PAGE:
ROBERT SIEGEL, host:
Imagine a film studio the size of Paramount and Universal combined. Well, that would be Hengdian, or Chinawood as it's called. It was once a farming village in rural China. Now, they build entire film set cities to order.
NPR's Louisa Lim was there.
LOUISA LIM: I'm standing in the Forbidden City, home to China's emperors. To my back, there are only mountains. In front of me, there's a deserted courtyard. It's incredibly peaceful, and I feel like I have the entire complex to myself. This may not sound like the real thing, which is overrun by tourists and set in the middle of bustling Beijing, and that's because it isn't the real thing. I'm in a life-size replica of the Forbidden City built as a film set. And this is in the world's largest film studio.
Mr. ALEX CHEN(ph) (Director): The clients wants a huge locations, temples, the princes and the kings - luxury life, yeah.
LIM: Alex Chen is preparing to shoot an ad for instant noodles here as his crew lugs equipment around. He says facilities are good, even if the site, some 200 miles from Shanghai, is slightly remote.
Mr. CHEN: It's great, but it tooks a lot of transportation because, basically, the crew men - we ship him from Guangzhou and Shanghai, and the costume - we ship them from Beijing. A lot of work.
LIM: But you couldn't shoot an instant noodle commercial in the real Forbidden City, right?
Mr. CHEN: Of course not. Not even Coke.
LIM: And that's one of Hengdian's selling points. In just 10 years, it's transformed itself form a poverty-stricken farming village to a collection of replica palaces, temples, and historical streets. Open to film crews, often for free. Some of China's most successful films were made here, including "Hero" and "The Promise." And the roll call of international movies shot here is soon to include the "Mummy 3."
Liu Rongdong(ph) from the Hengdian group explains its advantages.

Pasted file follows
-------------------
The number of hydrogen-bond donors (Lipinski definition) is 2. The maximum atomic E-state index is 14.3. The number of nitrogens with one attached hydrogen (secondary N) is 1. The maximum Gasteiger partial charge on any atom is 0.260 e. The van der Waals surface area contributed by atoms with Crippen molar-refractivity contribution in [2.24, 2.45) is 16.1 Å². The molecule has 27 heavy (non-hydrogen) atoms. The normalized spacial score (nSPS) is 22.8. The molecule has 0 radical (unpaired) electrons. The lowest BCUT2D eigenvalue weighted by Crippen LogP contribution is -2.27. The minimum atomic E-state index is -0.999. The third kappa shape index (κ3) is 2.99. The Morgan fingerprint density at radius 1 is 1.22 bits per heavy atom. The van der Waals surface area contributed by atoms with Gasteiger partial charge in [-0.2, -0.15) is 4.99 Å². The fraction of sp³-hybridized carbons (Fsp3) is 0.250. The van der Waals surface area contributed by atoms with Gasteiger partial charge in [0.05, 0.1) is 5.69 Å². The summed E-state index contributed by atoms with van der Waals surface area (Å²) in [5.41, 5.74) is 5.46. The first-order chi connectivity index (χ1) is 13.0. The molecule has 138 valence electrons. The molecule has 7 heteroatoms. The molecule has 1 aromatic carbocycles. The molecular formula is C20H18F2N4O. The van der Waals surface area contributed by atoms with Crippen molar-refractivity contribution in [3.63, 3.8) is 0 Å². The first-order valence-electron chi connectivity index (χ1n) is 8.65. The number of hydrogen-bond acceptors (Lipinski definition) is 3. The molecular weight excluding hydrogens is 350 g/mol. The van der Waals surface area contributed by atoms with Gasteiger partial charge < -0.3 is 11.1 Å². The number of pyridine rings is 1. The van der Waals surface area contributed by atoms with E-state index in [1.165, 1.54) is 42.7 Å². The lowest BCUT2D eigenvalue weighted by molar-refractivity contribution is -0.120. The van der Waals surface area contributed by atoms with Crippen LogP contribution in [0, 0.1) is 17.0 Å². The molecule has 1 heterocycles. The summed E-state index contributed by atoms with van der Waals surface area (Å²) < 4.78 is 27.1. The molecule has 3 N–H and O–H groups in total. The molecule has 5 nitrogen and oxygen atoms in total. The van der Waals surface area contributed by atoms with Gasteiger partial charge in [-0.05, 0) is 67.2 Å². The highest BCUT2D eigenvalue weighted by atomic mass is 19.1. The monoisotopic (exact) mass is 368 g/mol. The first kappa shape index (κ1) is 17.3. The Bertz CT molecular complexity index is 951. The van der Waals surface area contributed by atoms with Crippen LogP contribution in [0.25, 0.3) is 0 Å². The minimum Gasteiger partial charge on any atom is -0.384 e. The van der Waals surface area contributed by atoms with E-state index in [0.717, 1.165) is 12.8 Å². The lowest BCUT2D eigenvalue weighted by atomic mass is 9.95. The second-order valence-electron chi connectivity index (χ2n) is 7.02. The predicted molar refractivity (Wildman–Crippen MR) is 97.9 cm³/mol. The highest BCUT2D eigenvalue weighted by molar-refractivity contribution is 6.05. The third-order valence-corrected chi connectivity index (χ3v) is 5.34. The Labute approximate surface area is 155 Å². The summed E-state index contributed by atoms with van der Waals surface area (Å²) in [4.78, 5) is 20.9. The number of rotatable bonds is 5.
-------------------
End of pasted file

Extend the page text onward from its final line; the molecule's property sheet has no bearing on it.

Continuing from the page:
Mr. LIU RONGDONG (Employee; Hengdian): (Through translator) We can make dreams come true for all filmmakers. If you want the White House, we'll build you the White House. That's what Hengdian is proud of. It's what China is proud of.
LIM: Now I'm on the set of a Hong Kong TV show, and it's being filmed from the water town set. You can hear the cicadas chirping in the background, and there's a beautiful green canal with willow trees just across the way.
Observers like Charlie Moretti say there's a huge difference between the way that Chinese TV series are shot here as opposed to big international films.
Mr. CHARLIE MURPHY (Director): It is just massively quicker. You know, they work - they'd take (unintelligible) at night. Sometimes they hire two directors. They have two teams shooting in parallel. They have these massive crews, these massive sets which have built before and instantaneously almost. So it's just - the scale is different. It's just crazy.
Unidentified Woman: Lights, action.
LIM: Charlie Moretti has just made a documentary about Hengdian. During shooting, he witnessed some very low-tech moments.
Mr. MORETTI: You have these masses sort of river town and they were shooting at night. And they wanted some ripples. You know, some reflection of light shining on the water. And they just had a guy who, for literally four hours, has his hand in the water and just made ripples, and that's it.
LIM: The low cost of labor makes that possible and allows filmmakers to employ crowds of extras. Da Xi(ph) Long Shang(ph) are sweating in their robes as they wait to be called. They both have college educations, but they're working as extras for $2.50 a day.
Mr. LONG SHANG (Film Extra): (Chinese Spoken)
LIM: Every extra here has gone hungry at some time, Long Shang says.
Ms. DA XI (Film Extra): (Chinese Spoken)
LIM: And sometimes we shoot for almost 20 hours a day, says Da Xi.
Yet the Hengdian Studios made around $50 million last year. Nearly 90 percent of that was from the three million tourists, most of them Chinese. In China -where old buildings are torn down in the flicker of an eyelid - many visitors say they haven't come for the movie glamour, but to learn about their country's past from the fake buildings.
Ms. CHIANG(ph) (Tourist): (Chinese Spoken)
LIM: This feels like the real Forbidden City to us, says Mrs. Chiang.
Mr. YANG(ph) (Tourist): (Chinese Spoken)
LIM: The main thing is to see history, says Mr. Yang.
(Soundbite of music)
LIM: The tourists settled down to watch live reenactments of film scenes in the replica buildings. In many ways, Hengdian encapsulates modern China in its breathtaking scale, the amazing feat of its development and its armies of low-cost labor. It's transformed life in the surrounding area, allowing subsistence farmers to run shops, restaurants and hotels.
Hengdian is symbolic, too, for its ambition. One day, deputy manager Liu says confidently, all these film sets will be historical treasures. And watching the pleasure the tourists take in the empty shells of these replica buildings, that doesn't seem so farfetched.
Louisa Lim, NPR News.
SIEGEL: You can compare photos of the real Forbidden City and the set of Hengdian at our Web site, npr.org. Tomorrow, Louisa Lim reports on a real big-budget Chinawood film. Jackie Chan and Jet Li fans, stay tuned.
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